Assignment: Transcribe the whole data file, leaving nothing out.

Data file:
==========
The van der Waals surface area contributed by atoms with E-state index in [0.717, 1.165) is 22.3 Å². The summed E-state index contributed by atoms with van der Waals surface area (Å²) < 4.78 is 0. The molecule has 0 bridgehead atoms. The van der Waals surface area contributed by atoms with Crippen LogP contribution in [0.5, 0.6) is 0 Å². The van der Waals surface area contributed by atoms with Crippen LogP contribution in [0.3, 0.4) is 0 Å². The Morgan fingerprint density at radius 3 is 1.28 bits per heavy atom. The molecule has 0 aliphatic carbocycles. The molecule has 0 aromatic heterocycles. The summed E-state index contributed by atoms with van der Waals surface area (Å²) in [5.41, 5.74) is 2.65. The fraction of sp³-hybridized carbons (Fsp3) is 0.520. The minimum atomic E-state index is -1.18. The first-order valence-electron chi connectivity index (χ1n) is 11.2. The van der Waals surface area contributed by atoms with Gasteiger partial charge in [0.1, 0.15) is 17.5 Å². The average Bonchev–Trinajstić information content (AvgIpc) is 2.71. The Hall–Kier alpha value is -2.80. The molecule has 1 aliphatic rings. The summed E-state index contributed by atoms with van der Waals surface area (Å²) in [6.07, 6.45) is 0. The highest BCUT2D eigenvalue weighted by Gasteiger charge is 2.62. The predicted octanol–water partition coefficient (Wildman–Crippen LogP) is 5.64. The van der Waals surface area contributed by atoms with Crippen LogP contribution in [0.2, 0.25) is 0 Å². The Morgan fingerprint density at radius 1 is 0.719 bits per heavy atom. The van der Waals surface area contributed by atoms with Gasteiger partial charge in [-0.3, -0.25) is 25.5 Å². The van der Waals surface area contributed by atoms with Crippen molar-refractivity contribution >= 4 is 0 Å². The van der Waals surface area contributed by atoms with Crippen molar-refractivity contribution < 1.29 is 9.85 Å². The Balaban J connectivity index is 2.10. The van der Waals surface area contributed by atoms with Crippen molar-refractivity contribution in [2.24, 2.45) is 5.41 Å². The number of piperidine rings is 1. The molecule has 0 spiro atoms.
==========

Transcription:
The van der Waals surface area contributed by atoms with E-state index in [0.717, 1.165) is 22.3 Å². The summed E-state index contributed by atoms with van der Waals surface area (Å²) < 4.78 is 0. The molecule has 0 bridgehead atoms. The van der Waals surface area contributed by atoms with Crippen LogP contribution in [0.5, 0.6) is 0 Å². The van der Waals surface area contributed by atoms with Crippen LogP contribution in [0.3, 0.4) is 0 Å². The Morgan fingerprint density at radius 3 is 1.28 bits per heavy atom. The molecule has 0 aliphatic carbocycles. The molecule has 0 aromatic heterocycles. The summed E-state index contributed by atoms with van der Waals surface area (Å²) in [5.41, 5.74) is 2.65. The fraction of sp³-hybridized carbons (Fsp3) is 0.520. The minimum atomic E-state index is -1.18. The first-order valence-electron chi connectivity index (χ1n) is 11.2. The van der Waals surface area contributed by atoms with Gasteiger partial charge in [0.1, 0.15) is 17.5 Å². The average Bonchev–Trinajstić information content (AvgIpc) is 2.71. The Hall–Kier alpha value is -2.80. The molecule has 1 aliphatic rings. The summed E-state index contributed by atoms with van der Waals surface area (Å²) in [6.07, 6.45) is 0. The highest BCUT2D eigenvalue weighted by Gasteiger charge is 2.62. The predicted octanol–water partition coefficient (Wildman–Crippen LogP) is 5.64. The van der Waals surface area contributed by atoms with Crippen LogP contribution in [0.2, 0.25) is 0 Å². The Morgan fingerprint density at radius 1 is 0.719 bits per heavy atom. The van der Waals surface area contributed by atoms with Gasteiger partial charge in [-0.3, -0.25) is 25.5 Å². The van der Waals surface area contributed by atoms with Crippen molar-refractivity contribution >= 4 is 0 Å². The van der Waals surface area contributed by atoms with Crippen molar-refractivity contribution < 1.29 is 9.85 Å². The Balaban J connectivity index is 2.10. The van der Waals surface area contributed by atoms with Crippen molar-refractivity contribution in [2.24, 2.45) is 5.41 Å². The number of piperidine rings is 1. The molecule has 0 spiro atoms.